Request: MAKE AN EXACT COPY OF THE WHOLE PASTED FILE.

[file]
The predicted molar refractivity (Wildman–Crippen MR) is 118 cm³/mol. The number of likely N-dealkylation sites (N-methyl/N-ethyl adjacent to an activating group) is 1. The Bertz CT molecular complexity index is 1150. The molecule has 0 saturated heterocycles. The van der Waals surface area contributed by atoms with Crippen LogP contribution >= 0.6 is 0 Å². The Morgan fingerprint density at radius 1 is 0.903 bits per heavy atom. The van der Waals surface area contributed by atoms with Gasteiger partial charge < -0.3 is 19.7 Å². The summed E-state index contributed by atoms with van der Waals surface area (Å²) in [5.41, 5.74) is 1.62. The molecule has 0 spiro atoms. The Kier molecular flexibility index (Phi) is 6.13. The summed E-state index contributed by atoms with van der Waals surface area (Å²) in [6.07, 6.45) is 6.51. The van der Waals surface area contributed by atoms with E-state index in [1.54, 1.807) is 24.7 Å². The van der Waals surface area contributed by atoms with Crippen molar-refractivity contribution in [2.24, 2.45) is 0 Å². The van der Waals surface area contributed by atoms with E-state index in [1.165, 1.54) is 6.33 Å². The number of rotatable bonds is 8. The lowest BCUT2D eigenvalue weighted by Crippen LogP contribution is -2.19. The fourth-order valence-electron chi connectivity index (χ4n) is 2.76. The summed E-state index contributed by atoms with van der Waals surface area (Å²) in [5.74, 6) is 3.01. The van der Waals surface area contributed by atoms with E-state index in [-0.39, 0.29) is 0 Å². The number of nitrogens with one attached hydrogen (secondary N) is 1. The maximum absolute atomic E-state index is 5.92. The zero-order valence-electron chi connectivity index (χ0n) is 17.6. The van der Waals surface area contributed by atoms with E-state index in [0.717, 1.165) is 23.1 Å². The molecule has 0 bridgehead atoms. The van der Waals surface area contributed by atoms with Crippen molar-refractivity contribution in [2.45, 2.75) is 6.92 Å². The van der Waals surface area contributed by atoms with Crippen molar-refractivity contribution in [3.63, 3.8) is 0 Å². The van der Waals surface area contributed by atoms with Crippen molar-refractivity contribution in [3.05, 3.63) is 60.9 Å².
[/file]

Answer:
The predicted molar refractivity (Wildman–Crippen MR) is 118 cm³/mol. The number of likely N-dealkylation sites (N-methyl/N-ethyl adjacent to an activating group) is 1. The Bertz CT molecular complexity index is 1150. The molecule has 0 saturated heterocycles. The van der Waals surface area contributed by atoms with Crippen LogP contribution >= 0.6 is 0 Å². The Morgan fingerprint density at radius 1 is 0.903 bits per heavy atom. The van der Waals surface area contributed by atoms with Gasteiger partial charge < -0.3 is 19.7 Å². The summed E-state index contributed by atoms with van der Waals surface area (Å²) in [5.41, 5.74) is 1.62. The molecule has 0 spiro atoms. The Kier molecular flexibility index (Phi) is 6.13. The summed E-state index contributed by atoms with van der Waals surface area (Å²) in [6.07, 6.45) is 6.51. The van der Waals surface area contributed by atoms with E-state index in [1.54, 1.807) is 24.7 Å². The van der Waals surface area contributed by atoms with Crippen molar-refractivity contribution in [2.24, 2.45) is 0 Å². The van der Waals surface area contributed by atoms with E-state index in [1.165, 1.54) is 6.33 Å². The number of rotatable bonds is 8. The lowest BCUT2D eigenvalue weighted by Crippen LogP contribution is -2.19. The fourth-order valence-electron chi connectivity index (χ4n) is 2.76. The summed E-state index contributed by atoms with van der Waals surface area (Å²) in [5.74, 6) is 3.01. The van der Waals surface area contributed by atoms with E-state index in [-0.39, 0.29) is 0 Å². The number of nitrogens with one attached hydrogen (secondary N) is 1. The maximum absolute atomic E-state index is 5.92. The zero-order valence-electron chi connectivity index (χ0n) is 17.6. The van der Waals surface area contributed by atoms with E-state index in [0.717, 1.165) is 23.1 Å². The molecule has 0 bridgehead atoms. The van der Waals surface area contributed by atoms with Crippen molar-refractivity contribution in [2.45, 2.75) is 6.92 Å². The van der Waals surface area contributed by atoms with Crippen molar-refractivity contribution in [3.63, 3.8) is 0 Å². The van der Waals surface area contributed by atoms with Crippen molar-refractivity contribution in [3.05, 3.63) is 60.9 Å².